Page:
This next interview is with frontman Jacob Montgomery from technical thrash metal band Droid! He has some insightful thoughts on the band's newest release "Terrestrial Mutations", as well as the thrash metal scene in 2017! Many thanks to him for the great interview!
Skull Fracturing Metal (SFM): Hi guys. Congratulations on the release of your awesome new record “Terrestrial Mutations”! What did you set out to achieve with the writing of this album?
Jacob Montgomery (JM): Hey Scott,
Thanks! We are pretty proud of this one ourselves.
Honestly as horribly cliché as everything I’m about to say is, it is entirely true.
We set out to make the best record we could at the time. We were especially determined to rectify what we perceived (and still do perceive) as mistakes or rather studio naivety. This meant no compromise at all, whether it came to the performances, the writing, the production or the mixing, everything had to be as perfect as close as we could get it and I must say, while its not perfect, it is as close as we could get at the time given the circumstances.
I feel as though we accomplished what we had set out to do from day one, which is to assemble an album with a cohesive, yet varied sound that elicited a similar emotional response as some of our favorite records (an album you can totally get lost in).
SFM: Sci-fi thrash is a fairly popular style to play in the last few years, especially with Vektor’s increased popularity. Despite that, you guys sound very different from most sci-fi thrash bands. What makes Droid different from the other bands?
JM: I don’t know how much I agree with that statement to be honest. It seems with the rising popularity of a band like Voivod (who are probably now more popular than many of their peers from the 80’s) and Vektor (who definitely blew up recently), the idea of ‘sci-fi’ thrash has become more popular, but I don’t really see it as its own independent ‘scene’ today, really or a popular genre. Its more so that one band right now happens to be particularly popular and is directly influenced by another band who also happens to be very popular. There are some bands definitely doing it though (and doing it well) like Vexovoid and Armory.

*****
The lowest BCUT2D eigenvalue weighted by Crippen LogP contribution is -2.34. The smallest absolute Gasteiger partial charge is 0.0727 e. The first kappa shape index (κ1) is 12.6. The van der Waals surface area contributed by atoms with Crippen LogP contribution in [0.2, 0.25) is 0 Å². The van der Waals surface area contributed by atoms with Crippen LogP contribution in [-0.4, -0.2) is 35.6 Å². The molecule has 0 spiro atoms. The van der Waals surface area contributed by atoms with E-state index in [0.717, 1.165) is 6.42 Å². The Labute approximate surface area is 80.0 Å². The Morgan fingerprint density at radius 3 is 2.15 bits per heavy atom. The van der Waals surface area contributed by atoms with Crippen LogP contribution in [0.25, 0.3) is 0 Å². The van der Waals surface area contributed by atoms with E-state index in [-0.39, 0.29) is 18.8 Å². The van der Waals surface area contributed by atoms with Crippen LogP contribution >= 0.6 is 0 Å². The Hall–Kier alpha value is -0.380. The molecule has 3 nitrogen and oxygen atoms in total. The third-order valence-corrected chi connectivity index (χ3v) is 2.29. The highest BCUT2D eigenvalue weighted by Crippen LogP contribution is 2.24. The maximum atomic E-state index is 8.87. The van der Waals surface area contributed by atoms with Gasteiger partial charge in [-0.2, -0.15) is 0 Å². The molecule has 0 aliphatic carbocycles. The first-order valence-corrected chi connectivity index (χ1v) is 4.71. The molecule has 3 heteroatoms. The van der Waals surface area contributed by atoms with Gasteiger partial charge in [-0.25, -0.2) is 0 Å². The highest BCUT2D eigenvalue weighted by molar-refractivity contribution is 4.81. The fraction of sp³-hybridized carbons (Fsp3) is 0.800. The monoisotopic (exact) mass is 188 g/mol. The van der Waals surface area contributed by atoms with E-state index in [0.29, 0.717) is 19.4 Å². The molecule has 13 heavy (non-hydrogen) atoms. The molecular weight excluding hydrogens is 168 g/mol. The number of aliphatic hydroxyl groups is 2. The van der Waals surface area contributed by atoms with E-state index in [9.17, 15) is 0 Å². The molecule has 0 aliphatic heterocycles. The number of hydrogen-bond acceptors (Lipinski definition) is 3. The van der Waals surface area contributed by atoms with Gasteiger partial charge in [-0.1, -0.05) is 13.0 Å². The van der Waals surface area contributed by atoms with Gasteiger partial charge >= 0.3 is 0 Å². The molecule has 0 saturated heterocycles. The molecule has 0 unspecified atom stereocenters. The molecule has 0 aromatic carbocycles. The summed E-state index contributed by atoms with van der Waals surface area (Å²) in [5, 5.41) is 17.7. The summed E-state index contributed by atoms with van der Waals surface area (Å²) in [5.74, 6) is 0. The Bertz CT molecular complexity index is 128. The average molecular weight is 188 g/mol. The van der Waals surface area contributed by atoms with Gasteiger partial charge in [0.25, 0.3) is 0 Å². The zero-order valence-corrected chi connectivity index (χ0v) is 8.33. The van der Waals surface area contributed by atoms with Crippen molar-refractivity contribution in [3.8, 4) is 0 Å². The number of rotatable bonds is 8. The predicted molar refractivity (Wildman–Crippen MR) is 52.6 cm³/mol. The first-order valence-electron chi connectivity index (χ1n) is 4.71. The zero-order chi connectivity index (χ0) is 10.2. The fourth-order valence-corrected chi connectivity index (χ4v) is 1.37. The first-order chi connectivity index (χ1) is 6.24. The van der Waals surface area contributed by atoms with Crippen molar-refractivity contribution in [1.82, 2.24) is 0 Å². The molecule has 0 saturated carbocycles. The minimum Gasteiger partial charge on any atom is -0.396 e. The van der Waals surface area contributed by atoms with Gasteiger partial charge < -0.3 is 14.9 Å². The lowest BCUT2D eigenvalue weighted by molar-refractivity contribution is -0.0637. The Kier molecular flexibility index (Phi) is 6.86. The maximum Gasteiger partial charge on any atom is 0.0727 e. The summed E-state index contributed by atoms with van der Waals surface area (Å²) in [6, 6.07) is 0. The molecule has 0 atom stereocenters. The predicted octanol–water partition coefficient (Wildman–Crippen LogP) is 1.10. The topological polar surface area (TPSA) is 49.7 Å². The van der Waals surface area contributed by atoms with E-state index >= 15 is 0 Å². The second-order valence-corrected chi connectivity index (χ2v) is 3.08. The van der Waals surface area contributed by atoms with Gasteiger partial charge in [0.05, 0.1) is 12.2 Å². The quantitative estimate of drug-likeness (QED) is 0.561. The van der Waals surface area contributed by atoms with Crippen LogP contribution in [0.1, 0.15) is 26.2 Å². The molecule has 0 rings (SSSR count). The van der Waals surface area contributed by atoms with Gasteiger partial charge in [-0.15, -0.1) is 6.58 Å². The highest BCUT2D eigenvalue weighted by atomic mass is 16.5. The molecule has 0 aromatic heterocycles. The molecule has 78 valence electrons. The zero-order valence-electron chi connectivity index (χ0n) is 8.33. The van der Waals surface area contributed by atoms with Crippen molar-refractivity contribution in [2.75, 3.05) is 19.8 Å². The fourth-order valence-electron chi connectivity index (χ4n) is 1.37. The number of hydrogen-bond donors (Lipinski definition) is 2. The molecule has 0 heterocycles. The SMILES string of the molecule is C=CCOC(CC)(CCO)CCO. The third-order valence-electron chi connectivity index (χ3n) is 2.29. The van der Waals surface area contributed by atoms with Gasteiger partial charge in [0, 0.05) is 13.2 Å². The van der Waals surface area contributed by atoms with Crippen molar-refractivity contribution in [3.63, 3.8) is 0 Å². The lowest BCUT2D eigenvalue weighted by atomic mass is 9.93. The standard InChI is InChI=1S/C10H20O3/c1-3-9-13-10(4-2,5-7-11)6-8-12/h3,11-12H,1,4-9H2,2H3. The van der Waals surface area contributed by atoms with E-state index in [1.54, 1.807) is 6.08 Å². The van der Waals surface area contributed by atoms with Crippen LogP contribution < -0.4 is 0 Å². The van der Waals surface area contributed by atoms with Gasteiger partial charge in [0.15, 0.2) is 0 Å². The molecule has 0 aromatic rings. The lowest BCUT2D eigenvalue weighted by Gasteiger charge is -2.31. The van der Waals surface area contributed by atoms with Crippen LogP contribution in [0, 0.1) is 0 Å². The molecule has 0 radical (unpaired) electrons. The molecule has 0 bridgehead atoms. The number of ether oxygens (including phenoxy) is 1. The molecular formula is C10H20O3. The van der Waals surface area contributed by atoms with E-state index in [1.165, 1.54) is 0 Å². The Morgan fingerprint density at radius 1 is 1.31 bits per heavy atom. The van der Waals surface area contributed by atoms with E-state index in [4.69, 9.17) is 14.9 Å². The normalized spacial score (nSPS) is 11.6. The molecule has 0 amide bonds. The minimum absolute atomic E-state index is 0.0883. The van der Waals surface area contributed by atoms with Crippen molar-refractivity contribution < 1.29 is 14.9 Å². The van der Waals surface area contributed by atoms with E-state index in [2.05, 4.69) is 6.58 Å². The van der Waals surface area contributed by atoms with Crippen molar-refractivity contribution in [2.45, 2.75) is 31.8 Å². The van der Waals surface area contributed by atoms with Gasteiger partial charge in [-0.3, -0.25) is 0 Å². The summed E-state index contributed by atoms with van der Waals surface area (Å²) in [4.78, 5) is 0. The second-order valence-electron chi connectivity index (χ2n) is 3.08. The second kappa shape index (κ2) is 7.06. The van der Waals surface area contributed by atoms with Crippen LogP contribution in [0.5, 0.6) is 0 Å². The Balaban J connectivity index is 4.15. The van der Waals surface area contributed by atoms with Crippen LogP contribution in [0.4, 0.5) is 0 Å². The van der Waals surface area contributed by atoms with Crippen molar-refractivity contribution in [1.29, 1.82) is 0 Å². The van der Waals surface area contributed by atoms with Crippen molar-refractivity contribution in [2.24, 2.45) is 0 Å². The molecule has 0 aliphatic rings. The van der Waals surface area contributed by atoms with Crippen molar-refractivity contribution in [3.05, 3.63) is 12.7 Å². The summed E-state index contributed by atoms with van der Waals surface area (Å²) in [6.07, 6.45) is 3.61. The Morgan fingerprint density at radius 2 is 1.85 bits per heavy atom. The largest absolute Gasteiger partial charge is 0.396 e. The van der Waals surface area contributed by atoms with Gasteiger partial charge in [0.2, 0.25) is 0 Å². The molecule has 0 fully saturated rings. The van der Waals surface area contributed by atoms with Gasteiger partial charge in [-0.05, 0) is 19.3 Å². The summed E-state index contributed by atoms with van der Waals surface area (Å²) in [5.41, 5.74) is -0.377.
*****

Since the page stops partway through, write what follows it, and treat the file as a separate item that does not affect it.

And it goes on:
A couple things definitely set us apart, one is that we incorporate a broader set of influences into our sound. Though the foundation is definitely thrash, it is a slower/mid-paced brand of thrash more akin to a band like Sacrifice (Japan).
Also I think one major difference for us is our lyrics. Though the presentation and sound is certainly science fiction influences (down to our band name), the lyrics are all about real life. Nothing necessarily entirely fictitious. If it seems as though it is, its merely allegorical.
SFM: Some of the patterns and chords you guys use in your music are pretty unique. How do you guys come up with those riffs? Does anyone in the band have formal training as musicians?
JM: Our new bassist (Chris Riley) went to school for music and is formally trained. Our Drummer (Sebastian Alcamo) took drum lessons growing up (and this may just be my personal opinion), but he completely honed his craft and developed his style independently
As for myself (Jacob Montgomery), I am completely self taught. It is my belief that it is the very fact that I am self taught that has allowed me to come up with some of these riffs/songs.
While formal training opens up a tremendous amount of doors musically and theory provides a great framework from which you are able to articulate/ communicate concisely what is being and or should be played, it is my belief that it can also a hindrance (at least an institutionalized approach and understanding of music and songwriting).
I have witnessed over the years many instances where musicians with formal training and a great understanding of theory are completely confined to the idea of where a note, a chord or a verse “should” go.
This lack of a ‘framework’ allows me a sort of musical freedom where I am able to take a song to where ever it is I feel it can go because no ones in the back of my mind telling me I can or can’t do something musically.